3) Ask any questions you have about the critique.

If you don’t understand what someone is telling you, it’s not going to help you improve your work, so it’s reasonable to want clarification sometimes. You can also solicit more feedback that is specifically tailored to your own concerns–say, whether a piece of dialogue sounds natural, or a character’s choice seems reasonable. But watch what you ask and how you ask it: there’s a difference between “Was my theme clear and consistent?” and “Didn’t you see the part where I…?”

4) Thank the person again.

Seriously though, manners. Even if you think they are poop from a butt and you’re never going to listen to their advice.

That’s it. That’s all you have to do. Be gracious, be considerate and be open-minded. We’re all digging in the word-mines together, and we’re all dirty and tired, but we all want to help each other strike gold.

How not to critique like a jerk

Tuesday, September 1st, 2015

You may have a handle on general approaches to critique and what should be covered, but you may still need to work on your delivery. It’s not that your every opinion needs to be offered to the writer on a pillow accompanied by scented candles and chocolates, but you also don’t need to punch them in the face with your Knuckles of Wisdom.

1) Use “I think” or “I feel” statements.

Even if you’re a writing master, a ninth degree writing black belt, your opinions on someone’s work are still that: your opinions. They may be widely shared, but they’re still subjective, so own them. Don’t talk about how “the reader” or “the audience” perceive something; first, because you don’t speak for everyone, and second, because it sounds pretentious as hell. Save it for your college professor and your next review for the New York Times.

2) Do unto others…

Treat everyone with the same respect you believe you deserve. Look at what you’ve written and put yourself in the writer’s shoes. How would you feel if someone said this stuff to you? “I’m tough, I can take it.” Don’t be a silly goose. It’s not about proving your skin is thicker than anyone else’s, or trying to toughen them up. If it makes more sense to you, think about whether you’d say the same things to your mother, your grandfather, your boss at work. If you wouldn’t, because you’d get grounded, beaten up or fired, then don’t say it to people here, either.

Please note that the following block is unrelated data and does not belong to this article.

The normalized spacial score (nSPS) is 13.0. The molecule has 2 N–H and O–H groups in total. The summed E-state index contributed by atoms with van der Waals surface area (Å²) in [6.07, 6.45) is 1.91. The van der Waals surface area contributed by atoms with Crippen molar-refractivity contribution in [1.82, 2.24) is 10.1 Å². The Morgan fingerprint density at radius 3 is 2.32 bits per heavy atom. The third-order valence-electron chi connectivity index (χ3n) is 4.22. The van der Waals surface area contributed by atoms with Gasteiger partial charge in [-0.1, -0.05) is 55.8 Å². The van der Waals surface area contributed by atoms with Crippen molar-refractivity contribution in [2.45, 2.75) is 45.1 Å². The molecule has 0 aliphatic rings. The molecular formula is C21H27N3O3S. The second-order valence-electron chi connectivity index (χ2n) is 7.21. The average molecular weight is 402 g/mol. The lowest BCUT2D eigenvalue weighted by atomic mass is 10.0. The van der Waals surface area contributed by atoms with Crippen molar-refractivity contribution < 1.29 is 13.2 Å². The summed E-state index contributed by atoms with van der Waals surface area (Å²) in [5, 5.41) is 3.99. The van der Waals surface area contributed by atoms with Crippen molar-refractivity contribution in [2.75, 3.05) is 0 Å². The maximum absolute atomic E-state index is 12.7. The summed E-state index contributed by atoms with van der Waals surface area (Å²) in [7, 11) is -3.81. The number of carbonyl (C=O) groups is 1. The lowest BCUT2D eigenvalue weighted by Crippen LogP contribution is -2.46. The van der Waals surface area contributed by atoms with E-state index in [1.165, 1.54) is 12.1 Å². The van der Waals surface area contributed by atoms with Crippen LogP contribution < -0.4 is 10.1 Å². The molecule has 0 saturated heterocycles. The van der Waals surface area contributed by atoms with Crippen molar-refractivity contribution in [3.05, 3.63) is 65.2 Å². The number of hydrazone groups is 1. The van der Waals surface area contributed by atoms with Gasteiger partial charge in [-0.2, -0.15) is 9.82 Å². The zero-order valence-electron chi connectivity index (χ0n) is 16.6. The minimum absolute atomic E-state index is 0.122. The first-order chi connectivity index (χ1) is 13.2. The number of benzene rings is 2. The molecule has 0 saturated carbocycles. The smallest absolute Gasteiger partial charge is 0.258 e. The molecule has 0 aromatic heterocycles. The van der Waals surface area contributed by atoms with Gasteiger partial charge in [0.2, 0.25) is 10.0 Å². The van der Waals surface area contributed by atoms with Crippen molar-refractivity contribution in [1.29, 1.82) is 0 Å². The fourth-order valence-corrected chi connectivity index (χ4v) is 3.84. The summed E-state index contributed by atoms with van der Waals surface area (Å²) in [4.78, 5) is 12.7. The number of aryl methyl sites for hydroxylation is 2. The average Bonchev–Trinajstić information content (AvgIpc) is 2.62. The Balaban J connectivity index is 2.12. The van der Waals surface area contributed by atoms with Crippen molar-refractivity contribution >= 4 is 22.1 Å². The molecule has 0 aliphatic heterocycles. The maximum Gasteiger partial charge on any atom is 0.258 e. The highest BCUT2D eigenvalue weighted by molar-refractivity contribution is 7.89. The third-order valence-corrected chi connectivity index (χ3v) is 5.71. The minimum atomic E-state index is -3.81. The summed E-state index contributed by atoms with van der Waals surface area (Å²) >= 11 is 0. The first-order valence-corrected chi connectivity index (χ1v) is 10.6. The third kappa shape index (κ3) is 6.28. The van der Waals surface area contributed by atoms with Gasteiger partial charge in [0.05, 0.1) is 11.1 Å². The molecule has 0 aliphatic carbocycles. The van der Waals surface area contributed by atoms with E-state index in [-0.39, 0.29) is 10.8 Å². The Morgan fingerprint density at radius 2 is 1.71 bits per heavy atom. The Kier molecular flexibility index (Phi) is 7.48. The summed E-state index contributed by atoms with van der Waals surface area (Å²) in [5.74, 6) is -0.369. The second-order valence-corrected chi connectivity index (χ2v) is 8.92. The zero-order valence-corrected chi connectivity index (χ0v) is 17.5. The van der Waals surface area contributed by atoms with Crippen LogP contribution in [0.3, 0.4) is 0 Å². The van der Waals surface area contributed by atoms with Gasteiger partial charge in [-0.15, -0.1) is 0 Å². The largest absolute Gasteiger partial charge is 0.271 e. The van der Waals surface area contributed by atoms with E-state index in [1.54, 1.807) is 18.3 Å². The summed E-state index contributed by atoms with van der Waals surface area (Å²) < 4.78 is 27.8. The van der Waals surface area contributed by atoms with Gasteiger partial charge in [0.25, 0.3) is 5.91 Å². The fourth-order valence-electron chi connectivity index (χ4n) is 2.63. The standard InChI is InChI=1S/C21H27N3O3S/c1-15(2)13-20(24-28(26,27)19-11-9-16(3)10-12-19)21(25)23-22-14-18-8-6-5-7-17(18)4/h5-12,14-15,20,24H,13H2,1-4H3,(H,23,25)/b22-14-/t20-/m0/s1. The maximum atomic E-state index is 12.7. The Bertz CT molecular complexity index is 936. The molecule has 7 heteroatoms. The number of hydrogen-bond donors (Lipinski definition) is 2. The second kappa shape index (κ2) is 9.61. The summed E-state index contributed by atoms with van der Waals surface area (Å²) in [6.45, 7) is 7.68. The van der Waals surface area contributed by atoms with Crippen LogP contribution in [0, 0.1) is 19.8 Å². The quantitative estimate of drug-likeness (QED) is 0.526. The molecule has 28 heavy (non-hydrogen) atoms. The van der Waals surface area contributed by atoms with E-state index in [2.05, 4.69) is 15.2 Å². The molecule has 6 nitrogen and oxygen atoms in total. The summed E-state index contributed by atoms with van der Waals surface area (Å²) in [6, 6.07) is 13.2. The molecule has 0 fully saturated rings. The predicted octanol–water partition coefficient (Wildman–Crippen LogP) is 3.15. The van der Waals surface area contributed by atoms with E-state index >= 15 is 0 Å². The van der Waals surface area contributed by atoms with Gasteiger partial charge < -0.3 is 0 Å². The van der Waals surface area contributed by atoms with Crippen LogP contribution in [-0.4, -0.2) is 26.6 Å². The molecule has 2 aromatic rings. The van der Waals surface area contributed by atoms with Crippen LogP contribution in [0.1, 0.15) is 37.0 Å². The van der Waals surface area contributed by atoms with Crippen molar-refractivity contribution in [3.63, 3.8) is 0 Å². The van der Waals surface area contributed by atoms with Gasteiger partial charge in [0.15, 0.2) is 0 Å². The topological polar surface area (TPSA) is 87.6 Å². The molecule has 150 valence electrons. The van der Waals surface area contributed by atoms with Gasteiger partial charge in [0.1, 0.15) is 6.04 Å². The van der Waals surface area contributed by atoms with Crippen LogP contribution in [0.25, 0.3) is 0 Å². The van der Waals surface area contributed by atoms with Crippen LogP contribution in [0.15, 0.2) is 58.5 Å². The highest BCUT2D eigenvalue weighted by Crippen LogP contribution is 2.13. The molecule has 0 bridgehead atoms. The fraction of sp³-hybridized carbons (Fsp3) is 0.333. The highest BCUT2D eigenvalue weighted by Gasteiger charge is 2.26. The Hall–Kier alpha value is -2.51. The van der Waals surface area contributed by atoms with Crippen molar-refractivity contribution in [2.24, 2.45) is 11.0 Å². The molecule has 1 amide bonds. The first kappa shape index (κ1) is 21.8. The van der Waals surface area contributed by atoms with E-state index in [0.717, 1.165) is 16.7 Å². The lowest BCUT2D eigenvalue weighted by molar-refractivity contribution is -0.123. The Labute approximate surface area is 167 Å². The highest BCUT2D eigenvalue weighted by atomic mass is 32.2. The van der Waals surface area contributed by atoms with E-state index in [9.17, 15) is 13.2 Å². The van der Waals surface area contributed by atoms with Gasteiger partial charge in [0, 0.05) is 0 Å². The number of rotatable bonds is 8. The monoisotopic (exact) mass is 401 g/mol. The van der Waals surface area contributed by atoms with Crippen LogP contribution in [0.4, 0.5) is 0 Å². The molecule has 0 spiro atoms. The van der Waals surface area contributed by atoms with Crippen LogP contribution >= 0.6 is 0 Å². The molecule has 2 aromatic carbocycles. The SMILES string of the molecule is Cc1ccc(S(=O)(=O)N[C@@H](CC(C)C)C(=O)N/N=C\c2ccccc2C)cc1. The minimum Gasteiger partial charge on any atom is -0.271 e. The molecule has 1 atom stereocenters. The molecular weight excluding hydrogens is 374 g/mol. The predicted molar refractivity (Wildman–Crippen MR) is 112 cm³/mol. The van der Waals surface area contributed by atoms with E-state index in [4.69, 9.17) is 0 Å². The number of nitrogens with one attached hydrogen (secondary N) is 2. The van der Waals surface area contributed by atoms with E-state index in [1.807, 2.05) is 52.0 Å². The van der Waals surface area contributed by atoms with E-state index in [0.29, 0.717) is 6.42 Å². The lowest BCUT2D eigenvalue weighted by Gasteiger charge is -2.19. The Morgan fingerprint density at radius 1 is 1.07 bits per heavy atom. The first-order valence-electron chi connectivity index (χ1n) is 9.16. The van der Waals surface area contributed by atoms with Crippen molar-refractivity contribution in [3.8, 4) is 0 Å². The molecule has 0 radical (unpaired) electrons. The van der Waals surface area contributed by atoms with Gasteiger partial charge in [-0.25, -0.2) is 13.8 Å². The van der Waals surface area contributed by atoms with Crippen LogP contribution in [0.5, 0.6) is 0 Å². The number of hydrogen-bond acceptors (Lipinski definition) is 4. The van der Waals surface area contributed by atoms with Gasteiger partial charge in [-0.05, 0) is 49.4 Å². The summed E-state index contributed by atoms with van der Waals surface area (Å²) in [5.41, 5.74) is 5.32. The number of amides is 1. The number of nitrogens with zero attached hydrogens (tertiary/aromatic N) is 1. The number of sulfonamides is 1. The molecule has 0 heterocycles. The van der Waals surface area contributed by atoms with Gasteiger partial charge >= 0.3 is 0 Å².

3) Don’t be a doomsayer.

If you show up like a nasty protester with a critique that is essentially a sign reading “THERE IS NO HOPE” then you’re wasting everyone’s time. You don’t have to have solutions for problems you raise, but your attitude should convey that you believe the writer will be able to find those solutions. If not in this story, then in the next one. There’s a world of difference between saying “This is bad” and saying “I believe you can do better if you keep trying.” Because again, you may be a black belt, but that doesn’t mean you can’t get a little stronger, a little faster, a little more resilient. Progress is always possible.

4) Don’t make it all about you.

Many of us like to talk about our own work; it’s natural and normal, and often entirely inappropriate in the context of a critique. Maybe their story is like one you wrote; nobody cares. Maybe their character reminds you of one of your characters; nobody cares. Maybe you see a writer having a problem similar to one you’ve faced and solved, so you’re tempted to get all anecdotal and tell them all about how you journeyed through the Mines of Mediocrity to find the Sword of Sharpwits and answer the Riddle of Really Nobody Cares Why Are You Still Talking? Just give them the solution and how you think it applies to their story.

5) Don’t rush.

The writer probably took time and care to put their work together, so why would you think it’s okay to read it quickly and crap out a critique? First impressions are important, but so are second thoughts. Try to read each piece at least twice: once as a reader, once as a reviewer, or both times as a reviewer but reevaluating your initial reactions as you go through it the second time.

6) Don’t be dogmatic.

There isn’t one right way for anything to be written. Treat each piece as its own unique entity, and instead of trying to force it to conform to some predetermined idea of a Platonic ideal for story or poem, consider how it can be revised to become the best version of itself.

7) Don’t be offended if the writer doesn’t take your advice.

It’s their work, not yours. All you can do is offer suggestions, like offering delicious food to a cranky toddler. They may eat it, they may ignore it, they may throw it at you, but in the end it’s their choice what they do with it. If they are routinely dismissive of your critiques and you genuinely think they are being foolish or rude, great news! You don’t have to keep critiquing their work. Because unlike a toddler, you are under no obligation to care about whatever mess they make of things.

tl;dr? Be excellent to each other. Wyld Stallyns rule!